Management of Arrhythmias in Athletes: Atrial Fibrillation, Premature Ventricular Contractions, and Ventricular Tachycardia
Management of atrial fibrillation, premature ventricular contractions, and ventricular tachycardia without underlying cardiac disease or arrhythmogenic conditions differs in athletes from the general population. Athletes tend to be younger, healthier individuals with few comorbidities. Therapies that work well in the general population may not be appropriate or preferable for athletes. Management strategies include deconditioning, pharmacologic therapy, such as rate control with β-blockers or non-dihydropyridine calcium channel blockers and rhythm control with class I or class III antiarrhythmic drugs, and catheter ablation. Deconditioning is not preferred by athletes because of lost playing time. Pharmacologic therapy is well tolerated among most individuals, but is not as favorable in athletes. Rate control medications can reduce performance and β-blockers, in particular, are prohibited in many sports. Antiarrhythmic drugs are preferred over rate control with athletes, but many, especially younger athletes, may not like the idea of long-term medical therapy. Catheter ablation has been proven to be safe and efficacious, may eliminate the need for long-term medical therapy, and is supported by the major societies (AHA, ACC, ESC).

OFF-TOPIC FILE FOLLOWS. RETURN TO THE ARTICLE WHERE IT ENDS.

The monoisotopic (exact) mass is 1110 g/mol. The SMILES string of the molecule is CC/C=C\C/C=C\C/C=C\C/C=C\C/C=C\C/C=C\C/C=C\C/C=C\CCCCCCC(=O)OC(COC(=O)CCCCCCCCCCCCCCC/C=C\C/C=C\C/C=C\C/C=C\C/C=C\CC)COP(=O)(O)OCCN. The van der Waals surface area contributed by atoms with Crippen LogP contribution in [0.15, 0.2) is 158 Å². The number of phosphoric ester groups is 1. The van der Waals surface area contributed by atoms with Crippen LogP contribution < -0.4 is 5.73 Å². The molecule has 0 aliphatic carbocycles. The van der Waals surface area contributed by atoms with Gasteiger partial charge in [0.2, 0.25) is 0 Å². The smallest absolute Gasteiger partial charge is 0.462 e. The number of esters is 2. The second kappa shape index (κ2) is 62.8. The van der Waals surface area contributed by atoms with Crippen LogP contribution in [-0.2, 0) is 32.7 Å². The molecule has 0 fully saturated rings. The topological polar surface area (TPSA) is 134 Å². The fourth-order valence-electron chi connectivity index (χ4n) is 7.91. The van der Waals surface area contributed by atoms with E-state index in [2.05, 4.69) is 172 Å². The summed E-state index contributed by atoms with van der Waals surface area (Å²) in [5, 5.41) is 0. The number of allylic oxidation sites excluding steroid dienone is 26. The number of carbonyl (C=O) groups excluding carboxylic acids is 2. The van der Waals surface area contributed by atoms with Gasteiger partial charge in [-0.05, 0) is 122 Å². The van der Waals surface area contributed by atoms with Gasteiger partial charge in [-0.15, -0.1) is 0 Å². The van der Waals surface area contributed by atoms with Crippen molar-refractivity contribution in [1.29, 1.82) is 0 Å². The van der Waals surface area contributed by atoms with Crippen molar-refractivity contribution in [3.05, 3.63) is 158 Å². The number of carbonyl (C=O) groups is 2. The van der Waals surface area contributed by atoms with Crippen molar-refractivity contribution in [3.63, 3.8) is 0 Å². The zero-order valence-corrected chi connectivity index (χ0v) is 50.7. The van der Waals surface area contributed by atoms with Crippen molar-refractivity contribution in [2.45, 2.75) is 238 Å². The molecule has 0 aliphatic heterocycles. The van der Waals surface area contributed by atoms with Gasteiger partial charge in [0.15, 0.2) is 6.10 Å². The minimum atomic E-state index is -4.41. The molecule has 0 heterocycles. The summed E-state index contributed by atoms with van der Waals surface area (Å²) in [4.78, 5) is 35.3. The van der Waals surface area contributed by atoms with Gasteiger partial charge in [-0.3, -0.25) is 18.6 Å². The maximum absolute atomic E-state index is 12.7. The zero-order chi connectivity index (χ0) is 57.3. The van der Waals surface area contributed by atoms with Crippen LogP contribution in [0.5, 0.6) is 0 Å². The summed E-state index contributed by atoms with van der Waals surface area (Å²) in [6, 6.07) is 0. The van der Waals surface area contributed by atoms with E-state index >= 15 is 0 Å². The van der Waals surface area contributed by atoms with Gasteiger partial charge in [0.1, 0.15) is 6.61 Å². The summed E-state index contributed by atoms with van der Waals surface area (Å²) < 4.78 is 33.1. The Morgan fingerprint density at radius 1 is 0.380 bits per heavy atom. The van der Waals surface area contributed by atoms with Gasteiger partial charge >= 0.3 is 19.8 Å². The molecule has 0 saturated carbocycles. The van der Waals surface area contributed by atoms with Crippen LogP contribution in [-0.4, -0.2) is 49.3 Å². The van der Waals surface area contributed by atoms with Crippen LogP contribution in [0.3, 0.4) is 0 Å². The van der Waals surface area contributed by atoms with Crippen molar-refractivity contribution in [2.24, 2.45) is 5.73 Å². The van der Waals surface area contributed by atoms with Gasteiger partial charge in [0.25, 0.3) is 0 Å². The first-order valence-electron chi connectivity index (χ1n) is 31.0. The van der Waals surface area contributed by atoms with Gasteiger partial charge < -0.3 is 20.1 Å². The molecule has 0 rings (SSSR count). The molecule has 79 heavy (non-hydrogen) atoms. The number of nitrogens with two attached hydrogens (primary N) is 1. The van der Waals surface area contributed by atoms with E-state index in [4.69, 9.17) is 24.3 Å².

Autor / Fonte:Ernest Lai, Eugene H Chung Current Treatment Options in Cardiovascular Medicine 2017 October 9, 19 (11): 86